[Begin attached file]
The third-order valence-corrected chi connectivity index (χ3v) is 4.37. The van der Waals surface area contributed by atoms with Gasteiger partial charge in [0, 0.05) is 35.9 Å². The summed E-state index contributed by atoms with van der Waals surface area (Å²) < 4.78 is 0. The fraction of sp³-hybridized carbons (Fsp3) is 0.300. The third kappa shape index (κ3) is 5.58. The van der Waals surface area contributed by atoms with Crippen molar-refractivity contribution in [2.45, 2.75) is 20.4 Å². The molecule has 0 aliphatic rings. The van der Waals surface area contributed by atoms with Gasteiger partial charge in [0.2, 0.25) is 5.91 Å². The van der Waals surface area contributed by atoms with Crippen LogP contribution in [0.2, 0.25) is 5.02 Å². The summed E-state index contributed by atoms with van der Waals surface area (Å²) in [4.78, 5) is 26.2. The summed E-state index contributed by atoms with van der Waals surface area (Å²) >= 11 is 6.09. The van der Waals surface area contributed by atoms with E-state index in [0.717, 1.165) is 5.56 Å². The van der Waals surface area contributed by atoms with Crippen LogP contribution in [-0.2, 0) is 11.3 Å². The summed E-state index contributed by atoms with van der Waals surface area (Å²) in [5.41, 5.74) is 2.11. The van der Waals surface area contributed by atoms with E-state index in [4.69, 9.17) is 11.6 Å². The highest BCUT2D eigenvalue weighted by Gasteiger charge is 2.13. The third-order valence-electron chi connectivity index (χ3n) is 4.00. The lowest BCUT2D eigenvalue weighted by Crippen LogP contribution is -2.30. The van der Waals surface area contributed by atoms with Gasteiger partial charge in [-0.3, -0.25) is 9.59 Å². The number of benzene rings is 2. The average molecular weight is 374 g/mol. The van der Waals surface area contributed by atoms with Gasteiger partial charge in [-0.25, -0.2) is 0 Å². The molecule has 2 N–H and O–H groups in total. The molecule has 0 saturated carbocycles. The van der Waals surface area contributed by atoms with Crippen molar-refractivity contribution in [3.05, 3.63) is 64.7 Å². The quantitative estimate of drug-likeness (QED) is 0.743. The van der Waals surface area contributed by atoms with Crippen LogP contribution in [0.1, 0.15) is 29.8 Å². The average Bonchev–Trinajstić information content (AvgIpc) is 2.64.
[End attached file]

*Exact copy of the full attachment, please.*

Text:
The third-order valence-corrected chi connectivity index (χ3v) is 4.37. The van der Waals surface area contributed by atoms with Gasteiger partial charge in [0, 0.05) is 35.9 Å². The summed E-state index contributed by atoms with van der Waals surface area (Å²) < 4.78 is 0. The fraction of sp³-hybridized carbons (Fsp3) is 0.300. The third kappa shape index (κ3) is 5.58. The van der Waals surface area contributed by atoms with Crippen molar-refractivity contribution in [2.45, 2.75) is 20.4 Å². The molecule has 0 aliphatic rings. The van der Waals surface area contributed by atoms with Gasteiger partial charge in [0.2, 0.25) is 5.91 Å². The van der Waals surface area contributed by atoms with Crippen LogP contribution in [0.2, 0.25) is 5.02 Å². The summed E-state index contributed by atoms with van der Waals surface area (Å²) in [4.78, 5) is 26.2. The summed E-state index contributed by atoms with van der Waals surface area (Å²) >= 11 is 6.09. The van der Waals surface area contributed by atoms with E-state index in [0.717, 1.165) is 5.56 Å². The van der Waals surface area contributed by atoms with Crippen LogP contribution in [-0.2, 0) is 11.3 Å². The summed E-state index contributed by atoms with van der Waals surface area (Å²) in [5.41, 5.74) is 2.11. The van der Waals surface area contributed by atoms with E-state index in [4.69, 9.17) is 11.6 Å². The highest BCUT2D eigenvalue weighted by Gasteiger charge is 2.13. The third-order valence-electron chi connectivity index (χ3n) is 4.00. The lowest BCUT2D eigenvalue weighted by Crippen LogP contribution is -2.30. The van der Waals surface area contributed by atoms with Gasteiger partial charge in [-0.3, -0.25) is 9.59 Å². The number of benzene rings is 2. The average molecular weight is 374 g/mol. The van der Waals surface area contributed by atoms with Gasteiger partial charge in [-0.25, -0.2) is 0 Å². The molecule has 2 N–H and O–H groups in total. The molecule has 0 saturated carbocycles. The van der Waals surface area contributed by atoms with Crippen molar-refractivity contribution in [3.05, 3.63) is 64.7 Å². The quantitative estimate of drug-likeness (QED) is 0.743. The van der Waals surface area contributed by atoms with Crippen LogP contribution in [0.1, 0.15) is 29.8 Å². The average Bonchev–Trinajstić information content (AvgIpc) is 2.64.